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Recently, I became aware of a transaction that represents an opportunity for others to consider. As you are probably aware, the impact of lower interest rates has caused many older universal life policies to become quite valuable from an actuarial/fair market value perspective, and this has created a tax advantaged opportunity for individuals who are able to transfer those policies to a holdco or opco.
However, a second potential factor that can have as much impact – or more – is insurability. This is what happened in the recent transaction, (not my client).
An older individual was insured for $5 M, 10 year term insurance; the policy was held personally. The client contracted an illness considered to be very serious but not likely to result in an immediate claim.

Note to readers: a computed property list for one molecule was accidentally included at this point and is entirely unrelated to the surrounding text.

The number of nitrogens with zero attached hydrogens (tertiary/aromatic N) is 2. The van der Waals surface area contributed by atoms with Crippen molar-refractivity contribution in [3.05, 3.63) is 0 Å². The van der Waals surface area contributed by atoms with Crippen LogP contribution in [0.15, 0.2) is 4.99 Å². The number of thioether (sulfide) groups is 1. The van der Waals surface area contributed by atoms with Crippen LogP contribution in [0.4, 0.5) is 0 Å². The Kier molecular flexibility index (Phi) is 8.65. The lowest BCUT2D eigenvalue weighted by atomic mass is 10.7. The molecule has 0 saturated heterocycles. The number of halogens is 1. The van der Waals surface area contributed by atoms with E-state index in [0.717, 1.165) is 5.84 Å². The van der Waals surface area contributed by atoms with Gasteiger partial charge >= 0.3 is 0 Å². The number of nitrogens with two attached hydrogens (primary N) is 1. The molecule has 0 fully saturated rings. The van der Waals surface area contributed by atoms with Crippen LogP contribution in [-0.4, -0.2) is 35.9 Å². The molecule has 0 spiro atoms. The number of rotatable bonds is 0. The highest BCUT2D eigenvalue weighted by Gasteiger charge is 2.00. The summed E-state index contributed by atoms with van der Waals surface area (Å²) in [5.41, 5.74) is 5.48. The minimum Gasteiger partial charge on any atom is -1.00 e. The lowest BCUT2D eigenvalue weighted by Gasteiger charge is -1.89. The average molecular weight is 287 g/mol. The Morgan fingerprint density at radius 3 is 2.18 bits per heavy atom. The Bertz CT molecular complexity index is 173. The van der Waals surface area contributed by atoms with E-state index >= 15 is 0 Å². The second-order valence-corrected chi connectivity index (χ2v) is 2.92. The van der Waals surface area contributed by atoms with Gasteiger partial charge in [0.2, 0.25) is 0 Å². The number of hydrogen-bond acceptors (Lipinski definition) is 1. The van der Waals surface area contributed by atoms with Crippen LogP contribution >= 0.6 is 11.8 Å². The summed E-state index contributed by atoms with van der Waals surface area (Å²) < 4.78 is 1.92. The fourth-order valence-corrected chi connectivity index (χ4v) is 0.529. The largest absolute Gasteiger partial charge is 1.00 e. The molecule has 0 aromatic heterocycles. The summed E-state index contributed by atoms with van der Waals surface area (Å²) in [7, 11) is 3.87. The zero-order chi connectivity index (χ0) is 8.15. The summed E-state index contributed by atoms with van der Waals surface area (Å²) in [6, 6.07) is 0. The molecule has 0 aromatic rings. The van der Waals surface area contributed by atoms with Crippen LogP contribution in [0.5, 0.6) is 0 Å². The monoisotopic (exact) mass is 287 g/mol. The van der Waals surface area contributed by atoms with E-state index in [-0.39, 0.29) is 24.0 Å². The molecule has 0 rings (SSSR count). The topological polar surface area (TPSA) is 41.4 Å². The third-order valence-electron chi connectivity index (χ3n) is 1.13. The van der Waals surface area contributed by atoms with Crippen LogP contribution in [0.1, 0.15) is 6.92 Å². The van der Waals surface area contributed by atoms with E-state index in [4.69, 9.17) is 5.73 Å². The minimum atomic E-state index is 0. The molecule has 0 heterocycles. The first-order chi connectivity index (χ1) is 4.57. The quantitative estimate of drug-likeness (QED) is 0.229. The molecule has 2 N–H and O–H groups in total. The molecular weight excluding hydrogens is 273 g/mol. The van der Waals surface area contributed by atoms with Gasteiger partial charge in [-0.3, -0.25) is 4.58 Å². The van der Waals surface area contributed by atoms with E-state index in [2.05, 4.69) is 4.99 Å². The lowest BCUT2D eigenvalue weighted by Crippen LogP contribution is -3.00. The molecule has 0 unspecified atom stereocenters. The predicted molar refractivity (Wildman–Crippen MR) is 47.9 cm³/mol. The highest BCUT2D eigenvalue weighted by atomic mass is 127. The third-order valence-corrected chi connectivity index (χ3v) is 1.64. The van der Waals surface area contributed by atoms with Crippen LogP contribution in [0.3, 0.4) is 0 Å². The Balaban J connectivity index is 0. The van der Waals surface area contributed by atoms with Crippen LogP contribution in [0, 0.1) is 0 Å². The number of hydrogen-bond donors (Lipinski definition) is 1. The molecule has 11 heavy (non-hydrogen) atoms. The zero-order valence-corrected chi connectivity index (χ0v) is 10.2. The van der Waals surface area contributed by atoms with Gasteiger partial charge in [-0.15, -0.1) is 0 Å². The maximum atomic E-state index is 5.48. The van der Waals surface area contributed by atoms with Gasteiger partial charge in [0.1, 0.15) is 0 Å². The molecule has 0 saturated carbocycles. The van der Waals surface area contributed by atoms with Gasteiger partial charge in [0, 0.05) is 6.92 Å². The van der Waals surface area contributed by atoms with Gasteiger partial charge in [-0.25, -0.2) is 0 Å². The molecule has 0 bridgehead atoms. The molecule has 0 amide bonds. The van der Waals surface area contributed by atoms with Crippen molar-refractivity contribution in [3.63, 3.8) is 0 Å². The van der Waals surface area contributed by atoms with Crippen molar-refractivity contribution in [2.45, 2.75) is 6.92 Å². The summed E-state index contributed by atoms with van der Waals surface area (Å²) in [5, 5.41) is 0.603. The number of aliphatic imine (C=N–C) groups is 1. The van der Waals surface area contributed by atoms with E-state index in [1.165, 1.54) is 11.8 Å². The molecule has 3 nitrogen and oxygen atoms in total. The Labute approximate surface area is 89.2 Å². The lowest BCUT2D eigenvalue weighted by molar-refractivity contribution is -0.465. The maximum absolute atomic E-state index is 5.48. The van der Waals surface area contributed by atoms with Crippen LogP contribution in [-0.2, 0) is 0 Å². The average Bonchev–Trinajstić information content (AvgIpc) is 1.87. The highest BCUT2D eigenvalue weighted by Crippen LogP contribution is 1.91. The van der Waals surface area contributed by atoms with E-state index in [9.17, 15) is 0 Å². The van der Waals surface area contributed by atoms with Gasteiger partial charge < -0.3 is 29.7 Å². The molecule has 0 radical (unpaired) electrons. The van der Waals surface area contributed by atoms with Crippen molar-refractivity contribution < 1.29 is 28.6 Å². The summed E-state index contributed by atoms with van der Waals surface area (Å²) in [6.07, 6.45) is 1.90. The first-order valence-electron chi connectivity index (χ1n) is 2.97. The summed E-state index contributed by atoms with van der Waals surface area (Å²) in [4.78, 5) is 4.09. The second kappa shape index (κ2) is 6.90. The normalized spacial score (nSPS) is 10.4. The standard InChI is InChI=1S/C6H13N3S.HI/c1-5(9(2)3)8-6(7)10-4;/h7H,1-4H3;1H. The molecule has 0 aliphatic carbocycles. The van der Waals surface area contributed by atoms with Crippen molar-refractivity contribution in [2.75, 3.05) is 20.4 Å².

The illness, from an insurance underwriting perspective, caused the individual to become uninsurable. However, the term contract could expire before the individual’s likely death therefore the impact on value was not substantial. So, the policy was converted to term to 100, making the death benefit a certainty, not just a probability/possibility. Because of this, the actuary was then able to establish a value of just over $2.5 M for the policy. This enabled the client to transfer the contract to his holdo for a price of $2.5 M, taking back a promissory note of $2.5 M, which will be paid out tax free.
Importantly, the ACB of the policy transferred to the holdco is very low because the ACB of the original policy is deemed to be the holdco’s ACB. Therefore the capital dividend available on death will still be close to the full $5 M. Further, premiums paid for the term to 100 policy will be paid out of after tax corporate income, not after tax personal income.
There may be circumstances where this strategy doesn’t work as well and we always recommend a proper review before any contract is transferred.